The Gippsland Crisis
Posted on March 16, 2012
Filed under Australia
At Theological Theology, Dr Mark Thompson, puts the recent developments in Gippsland in their wider Anglican context. We’ve reproduced his comments below, and added links to some related material at the end.
“This all too brief history is widely known. In particular it is known by all the Anglican bishops in Australia. None of them is in the slightest doubt about the volatile state of the communion and the issue which lies at the heart of the turmoil.”
“It is no secret that global Anglicanism is being torn apart over the issue of homosexuality. Actually, homosexuality is just the current presenting issue of a very deep and long running divide between liberal revisionists in the denomination and those who remain committed to the teaching of Scripture and the theological character of Anglicanism as represented in the Thirty-nine Articles, the Homilies and the Book of Common Prayer. However, it is the presenting issue, the point at which gospel faithfulness is currently being tested.
After decades of agitation, very largely from some Episcopalians in the United States but also from some in the Church of Canada and elsewhere, the issue came to a head at the Lambeth Conference of 1998. Resolution 1.10 was a remarkable decision to stand with Scripture against the revisionists, while at the same time calling for compassion towards those whose brokenness and sinfulness have led them to homosexual behaviour.
It is worth citing the Resolution in full.
- commends to the Church the subsection report on human sexuality;
- in view of the teaching of Scripture, upholds faithfulness in marriage between a man and a woman in lifelong union, and believes that abstinence is right for those who are not called to marriage;
- recognises that there are among us persons who experience themselves as having a homosexual orientation. Many of these are members of the Church and are seeking the pastoral care, moral direction of the Church, and God’s transforming power for the living of their lives and the ordering of relationships. We commit ourselves to listen to the experience of homosexual persons and we wish to assure them that they are loved by God and that all baptised, believing and faithful persons, regardless of sexual orientation, are full members of the Body of Christ;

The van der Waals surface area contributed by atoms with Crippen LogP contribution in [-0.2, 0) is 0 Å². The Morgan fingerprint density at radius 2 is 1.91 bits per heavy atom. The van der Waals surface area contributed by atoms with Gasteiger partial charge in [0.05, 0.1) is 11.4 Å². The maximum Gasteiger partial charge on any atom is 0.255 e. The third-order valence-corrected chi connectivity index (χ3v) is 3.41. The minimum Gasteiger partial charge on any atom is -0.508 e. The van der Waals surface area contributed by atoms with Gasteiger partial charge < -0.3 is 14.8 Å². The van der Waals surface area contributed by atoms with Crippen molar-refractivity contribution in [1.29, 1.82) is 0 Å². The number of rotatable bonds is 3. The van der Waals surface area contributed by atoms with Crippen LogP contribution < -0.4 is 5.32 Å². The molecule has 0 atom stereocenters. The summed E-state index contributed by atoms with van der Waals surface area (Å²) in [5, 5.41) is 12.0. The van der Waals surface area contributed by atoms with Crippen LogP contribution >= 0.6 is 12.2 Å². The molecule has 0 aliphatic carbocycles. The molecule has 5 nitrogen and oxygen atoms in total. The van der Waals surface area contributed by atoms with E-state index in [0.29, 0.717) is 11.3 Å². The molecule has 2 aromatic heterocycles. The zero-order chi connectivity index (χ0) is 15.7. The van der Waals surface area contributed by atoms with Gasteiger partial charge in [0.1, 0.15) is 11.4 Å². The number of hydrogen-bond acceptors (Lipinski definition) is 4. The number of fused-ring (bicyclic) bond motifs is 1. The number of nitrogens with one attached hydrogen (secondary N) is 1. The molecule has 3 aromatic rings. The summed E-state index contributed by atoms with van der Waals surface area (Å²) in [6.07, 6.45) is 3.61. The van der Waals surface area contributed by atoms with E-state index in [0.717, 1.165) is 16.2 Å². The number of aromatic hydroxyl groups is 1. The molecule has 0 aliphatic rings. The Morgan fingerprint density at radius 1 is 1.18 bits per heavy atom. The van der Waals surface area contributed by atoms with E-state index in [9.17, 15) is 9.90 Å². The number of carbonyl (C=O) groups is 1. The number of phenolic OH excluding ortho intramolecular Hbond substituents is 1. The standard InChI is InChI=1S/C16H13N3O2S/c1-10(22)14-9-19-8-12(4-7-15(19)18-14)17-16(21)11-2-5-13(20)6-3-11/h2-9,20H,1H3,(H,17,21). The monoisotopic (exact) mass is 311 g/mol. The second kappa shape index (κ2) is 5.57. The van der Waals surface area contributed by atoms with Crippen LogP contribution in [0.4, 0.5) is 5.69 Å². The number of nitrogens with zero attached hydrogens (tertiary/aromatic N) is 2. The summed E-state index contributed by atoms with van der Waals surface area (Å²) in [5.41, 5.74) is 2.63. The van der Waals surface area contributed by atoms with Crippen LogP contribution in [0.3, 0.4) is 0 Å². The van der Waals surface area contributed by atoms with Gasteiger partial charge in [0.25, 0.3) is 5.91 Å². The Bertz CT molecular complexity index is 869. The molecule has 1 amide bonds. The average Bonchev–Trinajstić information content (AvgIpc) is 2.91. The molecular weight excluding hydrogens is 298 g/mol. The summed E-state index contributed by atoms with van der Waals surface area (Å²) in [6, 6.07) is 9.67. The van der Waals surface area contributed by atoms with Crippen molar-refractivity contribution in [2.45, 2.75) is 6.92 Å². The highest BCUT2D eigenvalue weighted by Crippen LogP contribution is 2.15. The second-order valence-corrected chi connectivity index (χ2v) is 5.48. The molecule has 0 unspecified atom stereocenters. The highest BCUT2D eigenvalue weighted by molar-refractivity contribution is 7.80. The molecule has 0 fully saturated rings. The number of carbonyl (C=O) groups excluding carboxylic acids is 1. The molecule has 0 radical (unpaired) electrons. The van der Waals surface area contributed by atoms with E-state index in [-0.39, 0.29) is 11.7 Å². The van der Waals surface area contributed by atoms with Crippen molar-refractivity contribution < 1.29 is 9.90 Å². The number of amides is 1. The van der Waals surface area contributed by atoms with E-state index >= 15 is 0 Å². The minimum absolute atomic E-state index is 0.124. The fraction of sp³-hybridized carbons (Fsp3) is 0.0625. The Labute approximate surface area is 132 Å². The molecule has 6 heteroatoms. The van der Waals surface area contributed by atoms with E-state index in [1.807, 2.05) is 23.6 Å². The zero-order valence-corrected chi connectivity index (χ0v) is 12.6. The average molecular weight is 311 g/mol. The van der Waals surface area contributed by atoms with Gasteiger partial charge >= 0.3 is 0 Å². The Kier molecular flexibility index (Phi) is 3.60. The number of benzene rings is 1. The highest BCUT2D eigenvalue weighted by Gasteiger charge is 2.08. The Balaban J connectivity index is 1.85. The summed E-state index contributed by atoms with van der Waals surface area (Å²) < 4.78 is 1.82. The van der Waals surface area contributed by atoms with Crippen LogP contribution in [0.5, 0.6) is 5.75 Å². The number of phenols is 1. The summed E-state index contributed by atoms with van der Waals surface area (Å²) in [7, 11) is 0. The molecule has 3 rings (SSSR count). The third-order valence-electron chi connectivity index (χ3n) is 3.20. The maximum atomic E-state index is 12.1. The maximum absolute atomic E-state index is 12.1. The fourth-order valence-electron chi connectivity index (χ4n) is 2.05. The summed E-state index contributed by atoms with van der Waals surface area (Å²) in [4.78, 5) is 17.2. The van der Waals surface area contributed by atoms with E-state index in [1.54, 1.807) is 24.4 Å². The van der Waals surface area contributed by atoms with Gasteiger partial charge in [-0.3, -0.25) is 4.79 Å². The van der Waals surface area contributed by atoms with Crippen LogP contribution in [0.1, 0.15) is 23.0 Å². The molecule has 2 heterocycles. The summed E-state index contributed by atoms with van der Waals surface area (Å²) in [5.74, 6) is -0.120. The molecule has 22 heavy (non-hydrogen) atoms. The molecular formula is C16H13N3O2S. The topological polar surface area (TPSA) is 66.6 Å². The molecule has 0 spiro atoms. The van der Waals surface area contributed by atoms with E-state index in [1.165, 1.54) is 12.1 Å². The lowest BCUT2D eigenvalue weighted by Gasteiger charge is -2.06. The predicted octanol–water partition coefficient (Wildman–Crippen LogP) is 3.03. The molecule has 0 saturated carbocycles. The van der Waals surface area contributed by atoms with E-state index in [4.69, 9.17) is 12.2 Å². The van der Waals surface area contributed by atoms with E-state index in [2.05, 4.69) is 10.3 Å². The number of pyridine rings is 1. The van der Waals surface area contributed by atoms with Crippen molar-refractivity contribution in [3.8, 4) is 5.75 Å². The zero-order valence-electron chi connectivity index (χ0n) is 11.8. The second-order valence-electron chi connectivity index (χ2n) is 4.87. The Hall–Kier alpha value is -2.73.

- while rejecting homosexual practice as incompatible with Scripture, calls on all our people to minister pastorally and sensitively to all irrespective of sexual orientation and to condemn irrational fear of homosexuals, violence within marriage and any trivialisation and commercialisation of sex;
- cannot advise the legitimising or blessing of same sex unions nor ordaining those involved in same gender unions;
- requests the Primates and the ACC to establish a means of monitoring the work done on the subject of human sexuality in the Communion and to share statements and resources among us;
- notes the significance of the Kuala Lumpur Statement on Human Sexuality and the concerns expressed in resolutions IV.26, V.1, V.10, V.23 and V.35 on the authority of Scripture in matters of marriage and sexuality and asks the Primates and the ACC to include them in their monitoring process.
A number of other resolutions had been moved on this subject at the Lambeth Conference but were not passed. Many of these contained much stronger language than that found in Resolution 1.10. However, it should be noted that these were specifically included in the final clause of the resolution (along with the Kuala Lumpur Statement of 1997) and the concerns expressed in them were commended to the Primates and the Anglican Consultative Council for inclusion in their work of monitoring the situation in the Anglican Communion.